The Cantine Leonardo da Vinci wine co-operative has invested locally by developing two museums, due to open at the beginning of May.
The Museo Ideale Leonardo da Vinci, in the town centre of Vinci, is set to reopen with a broader collection of exhibits showcasing Leonardo as artist, scientist, inventor and designer.
Originally home to the first wine museum in Italy opened by Giuseppe Garibaldi in 1866, the renovated space will detail Leonardo’s family tree covering 20 generations, as well as documents displayed for the first time about his mother, Caterina.
The Monna Vanna and Marble Gioconda will also have pride of place in the museum’s re-inauguration.
Up at the Villa da Vinci, the brand new Renaissance of Wine Museum documents Leonardo’s relationship with agriculture and the wine world.
The permanent exhibition begins with bronze reliefs and etchings of the Last Supper before moving on to reproductions of paintings at the Villa of Poggio a Caiano depicting Medici grape varieties. There will also be an interactive screen in English and contemporary art inspired by wine and Leonardo, such as Guido Reni’s Bacchus, Remo Salvadori’s Glasses and a poster by Andy Warhol.
It is believed that Leonardo da Vinci once owned a vineyard in Milan, which was discovered and re-planted in 2015, which now also has a museum.
Leonardo wine range
Cantine Leonardo da Vinci wine ranges have been rebranded, which now consist of four new collections, as part of the 500th anniversary. The collections will be: Villa Da Vinci; Da Vinci I Capolavori; 1502 Da Vinci and Vitruvian Man.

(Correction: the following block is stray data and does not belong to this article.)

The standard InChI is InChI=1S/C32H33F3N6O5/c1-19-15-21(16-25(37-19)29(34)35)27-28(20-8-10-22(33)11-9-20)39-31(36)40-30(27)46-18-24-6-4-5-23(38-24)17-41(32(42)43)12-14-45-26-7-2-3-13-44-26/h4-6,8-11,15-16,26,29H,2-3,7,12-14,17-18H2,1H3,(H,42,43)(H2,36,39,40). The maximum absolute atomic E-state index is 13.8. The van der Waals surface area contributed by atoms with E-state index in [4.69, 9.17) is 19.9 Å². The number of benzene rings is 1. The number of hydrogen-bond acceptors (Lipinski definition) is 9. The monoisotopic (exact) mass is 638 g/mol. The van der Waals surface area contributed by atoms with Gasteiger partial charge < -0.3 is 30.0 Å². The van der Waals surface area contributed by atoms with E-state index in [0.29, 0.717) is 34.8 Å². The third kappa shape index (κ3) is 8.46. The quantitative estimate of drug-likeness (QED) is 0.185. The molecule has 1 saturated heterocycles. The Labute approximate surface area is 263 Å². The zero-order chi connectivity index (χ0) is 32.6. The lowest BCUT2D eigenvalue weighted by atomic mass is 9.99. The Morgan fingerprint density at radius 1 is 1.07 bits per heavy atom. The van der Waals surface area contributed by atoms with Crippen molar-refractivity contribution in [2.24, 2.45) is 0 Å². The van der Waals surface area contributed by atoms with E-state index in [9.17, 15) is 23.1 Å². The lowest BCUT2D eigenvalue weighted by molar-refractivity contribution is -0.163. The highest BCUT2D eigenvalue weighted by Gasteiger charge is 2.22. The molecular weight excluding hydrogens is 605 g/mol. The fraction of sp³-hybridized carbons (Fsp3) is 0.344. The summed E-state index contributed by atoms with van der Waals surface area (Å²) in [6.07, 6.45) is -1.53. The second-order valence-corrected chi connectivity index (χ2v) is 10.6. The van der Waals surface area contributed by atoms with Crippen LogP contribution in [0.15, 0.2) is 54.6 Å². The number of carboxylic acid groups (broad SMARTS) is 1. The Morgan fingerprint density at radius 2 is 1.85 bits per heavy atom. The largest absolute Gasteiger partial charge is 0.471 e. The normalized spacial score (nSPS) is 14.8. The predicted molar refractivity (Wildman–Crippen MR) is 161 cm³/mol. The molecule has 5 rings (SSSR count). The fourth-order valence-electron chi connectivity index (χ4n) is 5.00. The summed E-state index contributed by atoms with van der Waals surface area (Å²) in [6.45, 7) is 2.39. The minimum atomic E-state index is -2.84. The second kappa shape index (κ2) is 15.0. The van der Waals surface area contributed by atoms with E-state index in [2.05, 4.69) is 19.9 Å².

‘Leonardo was a precursor of his time,’ said CEO Simon Pietro Felice, at a press conference in April.
‘He studied flight 300 years before anyone else understood how birds were able to fly, and he learnt how to make good wine 300 years before anyone else started to experiment. We can use his teachings to make a contemporary wine he would have liked and been proud of.’
Inspired by Leonardo da Vinci’s words about winemaking in a 1515 letter to his Fiesole grape grower, Felice outlined the Leonardo Method®, which pairs healthy vineyard practices with up-to-the-minute modern winemaking techniques.
The method is based on scientific and historic research by leading Leonardo scholar Alessandro Vezzosi and Luca Maroni, a wine expert who inspired the replanting of Leonardo’s vineyard in Milan.
Helen Farrell is editor-in-chief at The Florentine, the English magazine in Florence, Italy. Find out more about the Leonardo museums here.